Title:
Middle ear capillary haemangioma causing vestibulocochlear symptoms: a case report
Authors:
L. Wuyts , J. Potvin , O.M. Vanderveken , M. Spaepen , M. Lammens and P. Van de Heyning
Institutions:
Department of Otorhinolaryngology, Head and Neck Surgery, 2Department of Radiology, Department of Pathology, Antwerp University Hospital, Edegem, Belgium; Faculty of Medicine, University of Antwerp, Belgium
Keywords:
Capillary haemangioma; vascular neoplasms; pulsatile tinnitus; vertigo; imaging (CT; MRI)
Pages:
237 - 243
Abstract:
Middle ear capillary haemangioma causing vestibulocochlear symptoms: a case report. Problem: A 58-year- old man presented with transient vertigo and pulsatile tinnitus. Methods: High-resolution computed tomography, magnetic resonance imaging, excision, and subsequent immunohistochemical assays were performed. Results: Imaging showed a soft tissue mass in the epitympanum and mastoid with bone erosion of the tegmen tympani and a dural tail sign, suggesting meningioma. Subsequently, because of signs of clinical progression, a canal-wall-up attico-antromastoidectomy was performed, with near-complete removal of a granulomatous, ossifying, haemorrhagic mass. Conclusions: Radiological imaging was critical in determining the extent of the mass and excluding other pathologies. Due to the atypical clinical and radiological signs, the final diagnosis of capillary haemangioma of the middle ear and temporal bone was made only after surgical resection and histopathological examination with immunohistochemistry, which excluded meningioma. The contiguous occurrence of cutaneous capillary haemangioma of the lateral face and neck was an important clue to the diagnosis.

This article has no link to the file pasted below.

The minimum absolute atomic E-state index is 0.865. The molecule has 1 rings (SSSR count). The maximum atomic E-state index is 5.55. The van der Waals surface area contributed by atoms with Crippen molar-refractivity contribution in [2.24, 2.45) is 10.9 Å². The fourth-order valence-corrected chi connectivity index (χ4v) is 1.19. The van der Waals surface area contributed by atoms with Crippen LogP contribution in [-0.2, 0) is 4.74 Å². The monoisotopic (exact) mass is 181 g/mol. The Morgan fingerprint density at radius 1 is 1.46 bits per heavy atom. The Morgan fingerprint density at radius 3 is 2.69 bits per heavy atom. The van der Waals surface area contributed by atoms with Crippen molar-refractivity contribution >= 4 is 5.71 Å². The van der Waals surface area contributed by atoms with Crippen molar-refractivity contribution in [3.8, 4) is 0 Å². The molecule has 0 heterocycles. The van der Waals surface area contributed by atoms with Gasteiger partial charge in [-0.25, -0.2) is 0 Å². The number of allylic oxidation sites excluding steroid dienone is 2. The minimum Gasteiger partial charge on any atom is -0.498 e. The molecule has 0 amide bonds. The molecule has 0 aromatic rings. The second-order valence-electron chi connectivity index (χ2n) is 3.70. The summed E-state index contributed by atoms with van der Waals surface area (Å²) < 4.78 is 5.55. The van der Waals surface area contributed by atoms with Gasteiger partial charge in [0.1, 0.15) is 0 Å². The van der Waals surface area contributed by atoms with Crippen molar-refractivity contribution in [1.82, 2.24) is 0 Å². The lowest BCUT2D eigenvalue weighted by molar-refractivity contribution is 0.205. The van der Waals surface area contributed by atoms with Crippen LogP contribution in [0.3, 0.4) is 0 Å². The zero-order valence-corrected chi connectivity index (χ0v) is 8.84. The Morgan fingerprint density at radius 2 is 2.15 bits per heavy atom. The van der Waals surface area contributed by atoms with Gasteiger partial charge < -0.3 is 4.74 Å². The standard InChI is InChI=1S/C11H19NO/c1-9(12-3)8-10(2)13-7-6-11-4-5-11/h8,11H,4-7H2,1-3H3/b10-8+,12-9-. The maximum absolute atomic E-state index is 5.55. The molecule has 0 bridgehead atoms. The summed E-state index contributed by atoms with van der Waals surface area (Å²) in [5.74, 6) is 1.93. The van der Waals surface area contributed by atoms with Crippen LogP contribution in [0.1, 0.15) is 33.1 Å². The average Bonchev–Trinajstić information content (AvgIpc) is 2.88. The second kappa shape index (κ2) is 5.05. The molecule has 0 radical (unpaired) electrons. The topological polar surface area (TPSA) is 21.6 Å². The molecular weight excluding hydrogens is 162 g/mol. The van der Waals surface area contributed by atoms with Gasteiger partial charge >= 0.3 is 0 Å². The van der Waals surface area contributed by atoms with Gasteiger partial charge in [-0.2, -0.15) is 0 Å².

Issue:
Vol. 10, 2014, 3rd trimester


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Middle ear capillary haemangioma causing vestibulocochlear symptoms: a case report